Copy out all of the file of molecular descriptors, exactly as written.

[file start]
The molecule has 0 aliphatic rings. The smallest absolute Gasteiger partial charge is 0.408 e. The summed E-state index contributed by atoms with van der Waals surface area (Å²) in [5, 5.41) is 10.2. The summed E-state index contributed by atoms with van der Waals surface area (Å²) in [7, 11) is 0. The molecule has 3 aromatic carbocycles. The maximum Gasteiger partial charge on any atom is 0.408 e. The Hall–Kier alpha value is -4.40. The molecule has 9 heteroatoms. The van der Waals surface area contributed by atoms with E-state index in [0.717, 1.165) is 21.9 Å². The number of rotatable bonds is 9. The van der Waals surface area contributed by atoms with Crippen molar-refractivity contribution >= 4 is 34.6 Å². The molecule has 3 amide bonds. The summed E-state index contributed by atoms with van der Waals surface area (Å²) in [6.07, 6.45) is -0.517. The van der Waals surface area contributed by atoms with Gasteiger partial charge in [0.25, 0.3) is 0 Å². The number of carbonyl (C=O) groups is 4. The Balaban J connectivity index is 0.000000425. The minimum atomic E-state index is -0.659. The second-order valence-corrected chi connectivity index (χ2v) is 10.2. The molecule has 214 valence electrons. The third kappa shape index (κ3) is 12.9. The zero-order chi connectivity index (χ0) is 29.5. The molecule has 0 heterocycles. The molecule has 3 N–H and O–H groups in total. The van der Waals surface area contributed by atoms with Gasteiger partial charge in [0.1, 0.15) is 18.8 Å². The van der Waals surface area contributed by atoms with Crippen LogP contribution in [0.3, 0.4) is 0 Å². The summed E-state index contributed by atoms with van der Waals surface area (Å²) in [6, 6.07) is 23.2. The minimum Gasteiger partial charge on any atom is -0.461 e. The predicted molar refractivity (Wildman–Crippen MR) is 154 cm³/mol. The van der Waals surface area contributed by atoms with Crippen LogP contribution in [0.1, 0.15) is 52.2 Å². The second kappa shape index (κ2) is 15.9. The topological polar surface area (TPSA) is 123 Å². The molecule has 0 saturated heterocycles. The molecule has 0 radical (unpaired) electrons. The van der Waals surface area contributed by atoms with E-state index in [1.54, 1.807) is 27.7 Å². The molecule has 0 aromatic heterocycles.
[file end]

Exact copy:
The molecule has 0 aliphatic rings. The smallest absolute Gasteiger partial charge is 0.408 e. The summed E-state index contributed by atoms with van der Waals surface area (Å²) in [5, 5.41) is 10.2. The summed E-state index contributed by atoms with van der Waals surface area (Å²) in [7, 11) is 0. The molecule has 3 aromatic carbocycles. The maximum Gasteiger partial charge on any atom is 0.408 e. The Hall–Kier alpha value is -4.40. The molecule has 9 heteroatoms. The van der Waals surface area contributed by atoms with E-state index in [0.717, 1.165) is 21.9 Å². The number of rotatable bonds is 9. The van der Waals surface area contributed by atoms with Crippen molar-refractivity contribution >= 4 is 34.6 Å². The molecule has 3 amide bonds. The summed E-state index contributed by atoms with van der Waals surface area (Å²) in [6.07, 6.45) is -0.517. The van der Waals surface area contributed by atoms with Gasteiger partial charge in [0.25, 0.3) is 0 Å². The number of carbonyl (C=O) groups is 4. The Balaban J connectivity index is 0.000000425. The minimum atomic E-state index is -0.659. The second-order valence-corrected chi connectivity index (χ2v) is 10.2. The molecule has 214 valence electrons. The third kappa shape index (κ3) is 12.9. The zero-order chi connectivity index (χ0) is 29.5. The molecule has 0 heterocycles. The molecule has 3 N–H and O–H groups in total. The van der Waals surface area contributed by atoms with Gasteiger partial charge in [0.1, 0.15) is 18.8 Å². The van der Waals surface area contributed by atoms with Crippen LogP contribution in [0.3, 0.4) is 0 Å². The summed E-state index contributed by atoms with van der Waals surface area (Å²) in [6, 6.07) is 23.2. The minimum Gasteiger partial charge on any atom is -0.461 e. The predicted molar refractivity (Wildman–Crippen MR) is 154 cm³/mol. The van der Waals surface area contributed by atoms with Crippen LogP contribution in [0.1, 0.15) is 52.2 Å². The second kappa shape index (κ2) is 15.9. The topological polar surface area (TPSA) is 123 Å². The molecule has 0 saturated heterocycles. The molecule has 0 radical (unpaired) electrons. The van der Waals surface area contributed by atoms with E-state index in [1.54, 1.807) is 27.7 Å². The molecule has 0 aromatic heterocycles.